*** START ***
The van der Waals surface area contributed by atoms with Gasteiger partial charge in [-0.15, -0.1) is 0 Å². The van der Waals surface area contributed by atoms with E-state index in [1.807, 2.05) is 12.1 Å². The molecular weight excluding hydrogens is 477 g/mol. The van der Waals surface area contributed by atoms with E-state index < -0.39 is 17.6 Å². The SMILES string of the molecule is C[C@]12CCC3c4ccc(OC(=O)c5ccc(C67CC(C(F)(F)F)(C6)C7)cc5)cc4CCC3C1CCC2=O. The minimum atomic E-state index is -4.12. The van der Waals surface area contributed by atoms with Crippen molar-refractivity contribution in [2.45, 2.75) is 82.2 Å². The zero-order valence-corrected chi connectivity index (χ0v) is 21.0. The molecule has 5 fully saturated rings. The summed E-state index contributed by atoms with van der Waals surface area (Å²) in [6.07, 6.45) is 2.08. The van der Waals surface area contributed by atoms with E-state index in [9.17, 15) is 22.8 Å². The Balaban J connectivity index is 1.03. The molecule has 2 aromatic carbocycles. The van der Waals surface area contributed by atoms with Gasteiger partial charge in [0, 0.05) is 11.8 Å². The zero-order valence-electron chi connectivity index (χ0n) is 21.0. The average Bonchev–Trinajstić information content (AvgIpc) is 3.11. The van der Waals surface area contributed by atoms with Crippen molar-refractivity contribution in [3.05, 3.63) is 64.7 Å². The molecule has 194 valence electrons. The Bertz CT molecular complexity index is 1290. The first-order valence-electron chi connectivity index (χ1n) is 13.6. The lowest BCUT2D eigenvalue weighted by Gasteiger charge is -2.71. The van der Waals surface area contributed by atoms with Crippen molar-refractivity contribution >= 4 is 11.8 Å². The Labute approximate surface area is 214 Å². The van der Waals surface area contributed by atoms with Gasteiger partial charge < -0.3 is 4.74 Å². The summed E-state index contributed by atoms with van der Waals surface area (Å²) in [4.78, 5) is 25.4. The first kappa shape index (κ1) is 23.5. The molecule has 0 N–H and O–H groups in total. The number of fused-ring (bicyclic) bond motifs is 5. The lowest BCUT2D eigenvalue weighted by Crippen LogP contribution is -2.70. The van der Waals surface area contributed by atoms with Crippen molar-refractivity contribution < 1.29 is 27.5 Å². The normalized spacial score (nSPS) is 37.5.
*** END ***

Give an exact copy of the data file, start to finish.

The van der Waals surface area contributed by atoms with Gasteiger partial charge in [-0.15, -0.1) is 0 Å². The van der Waals surface area contributed by atoms with E-state index in [1.807, 2.05) is 12.1 Å². The molecular weight excluding hydrogens is 477 g/mol. The van der Waals surface area contributed by atoms with E-state index < -0.39 is 17.6 Å². The SMILES string of the molecule is C[C@]12CCC3c4ccc(OC(=O)c5ccc(C67CC(C(F)(F)F)(C6)C7)cc5)cc4CCC3C1CCC2=O. The minimum atomic E-state index is -4.12. The van der Waals surface area contributed by atoms with Crippen molar-refractivity contribution in [2.45, 2.75) is 82.2 Å². The zero-order valence-corrected chi connectivity index (χ0v) is 21.0. The molecule has 5 fully saturated rings. The summed E-state index contributed by atoms with van der Waals surface area (Å²) in [6.07, 6.45) is 2.08. The van der Waals surface area contributed by atoms with E-state index in [9.17, 15) is 22.8 Å². The Balaban J connectivity index is 1.03. The molecule has 2 aromatic carbocycles. The van der Waals surface area contributed by atoms with Gasteiger partial charge in [0, 0.05) is 11.8 Å². The zero-order valence-electron chi connectivity index (χ0n) is 21.0. The average Bonchev–Trinajstić information content (AvgIpc) is 3.11. The van der Waals surface area contributed by atoms with Crippen molar-refractivity contribution in [3.05, 3.63) is 64.7 Å². The molecule has 194 valence electrons. The Bertz CT molecular complexity index is 1290. The first-order valence-electron chi connectivity index (χ1n) is 13.6. The lowest BCUT2D eigenvalue weighted by Gasteiger charge is -2.71. The van der Waals surface area contributed by atoms with Crippen molar-refractivity contribution >= 4 is 11.8 Å². The Labute approximate surface area is 214 Å². The van der Waals surface area contributed by atoms with Gasteiger partial charge < -0.3 is 4.74 Å². The summed E-state index contributed by atoms with van der Waals surface area (Å²) in [4.78, 5) is 25.4. The first kappa shape index (κ1) is 23.5. The molecule has 0 N–H and O–H groups in total. The number of fused-ring (bicyclic) bond motifs is 5. The lowest BCUT2D eigenvalue weighted by Crippen LogP contribution is -2.70. The van der Waals surface area contributed by atoms with Crippen molar-refractivity contribution < 1.29 is 27.5 Å². The normalized spacial score (nSPS) is 37.5.